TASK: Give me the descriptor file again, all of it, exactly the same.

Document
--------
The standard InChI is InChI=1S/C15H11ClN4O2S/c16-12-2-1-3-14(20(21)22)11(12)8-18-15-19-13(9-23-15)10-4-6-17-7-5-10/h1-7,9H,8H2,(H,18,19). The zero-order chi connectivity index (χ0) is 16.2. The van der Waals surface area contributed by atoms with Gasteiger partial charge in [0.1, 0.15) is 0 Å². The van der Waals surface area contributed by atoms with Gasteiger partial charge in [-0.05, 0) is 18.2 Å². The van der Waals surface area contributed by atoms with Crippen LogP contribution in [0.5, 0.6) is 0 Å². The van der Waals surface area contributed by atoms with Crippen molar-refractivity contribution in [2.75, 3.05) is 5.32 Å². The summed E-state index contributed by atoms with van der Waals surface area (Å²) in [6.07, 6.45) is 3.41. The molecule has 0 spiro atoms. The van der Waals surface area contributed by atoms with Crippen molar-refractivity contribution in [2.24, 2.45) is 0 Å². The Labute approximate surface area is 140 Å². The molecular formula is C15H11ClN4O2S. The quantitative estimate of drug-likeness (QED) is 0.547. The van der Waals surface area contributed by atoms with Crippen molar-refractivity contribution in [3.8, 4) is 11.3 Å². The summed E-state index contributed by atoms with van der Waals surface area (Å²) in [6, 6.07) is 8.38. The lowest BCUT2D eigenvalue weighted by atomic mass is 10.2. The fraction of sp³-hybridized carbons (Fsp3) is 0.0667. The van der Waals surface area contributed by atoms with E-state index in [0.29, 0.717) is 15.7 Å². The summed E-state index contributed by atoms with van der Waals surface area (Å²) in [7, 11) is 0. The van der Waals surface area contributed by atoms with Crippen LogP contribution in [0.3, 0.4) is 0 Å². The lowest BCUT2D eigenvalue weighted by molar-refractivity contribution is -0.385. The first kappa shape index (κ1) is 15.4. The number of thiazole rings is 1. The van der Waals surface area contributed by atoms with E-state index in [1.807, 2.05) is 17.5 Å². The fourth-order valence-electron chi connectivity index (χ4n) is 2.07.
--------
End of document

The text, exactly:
The standard InChI is InChI=1S/C15H11ClN4O2S/c16-12-2-1-3-14(20(21)22)11(12)8-18-15-19-13(9-23-15)10-4-6-17-7-5-10/h1-7,9H,8H2,(H,18,19). The zero-order chi connectivity index (χ0) is 16.2. The van der Waals surface area contributed by atoms with Gasteiger partial charge in [0.1, 0.15) is 0 Å². The van der Waals surface area contributed by atoms with Gasteiger partial charge in [-0.05, 0) is 18.2 Å². The van der Waals surface area contributed by atoms with Crippen LogP contribution in [0.5, 0.6) is 0 Å². The van der Waals surface area contributed by atoms with Crippen molar-refractivity contribution in [2.75, 3.05) is 5.32 Å². The summed E-state index contributed by atoms with van der Waals surface area (Å²) in [6.07, 6.45) is 3.41. The molecule has 0 spiro atoms. The van der Waals surface area contributed by atoms with Crippen molar-refractivity contribution in [2.24, 2.45) is 0 Å². The Labute approximate surface area is 140 Å². The molecular formula is C15H11ClN4O2S. The quantitative estimate of drug-likeness (QED) is 0.547. The van der Waals surface area contributed by atoms with Crippen molar-refractivity contribution in [3.8, 4) is 11.3 Å². The summed E-state index contributed by atoms with van der Waals surface area (Å²) in [6, 6.07) is 8.38. The lowest BCUT2D eigenvalue weighted by atomic mass is 10.2. The fraction of sp³-hybridized carbons (Fsp3) is 0.0667. The van der Waals surface area contributed by atoms with E-state index in [0.29, 0.717) is 15.7 Å². The summed E-state index contributed by atoms with van der Waals surface area (Å²) in [7, 11) is 0. The van der Waals surface area contributed by atoms with Crippen LogP contribution in [0.3, 0.4) is 0 Å². The lowest BCUT2D eigenvalue weighted by molar-refractivity contribution is -0.385. The first kappa shape index (κ1) is 15.4. The number of thiazole rings is 1. The van der Waals surface area contributed by atoms with E-state index in [1.807, 2.05) is 17.5 Å². The fourth-order valence-electron chi connectivity index (χ4n) is 2.07.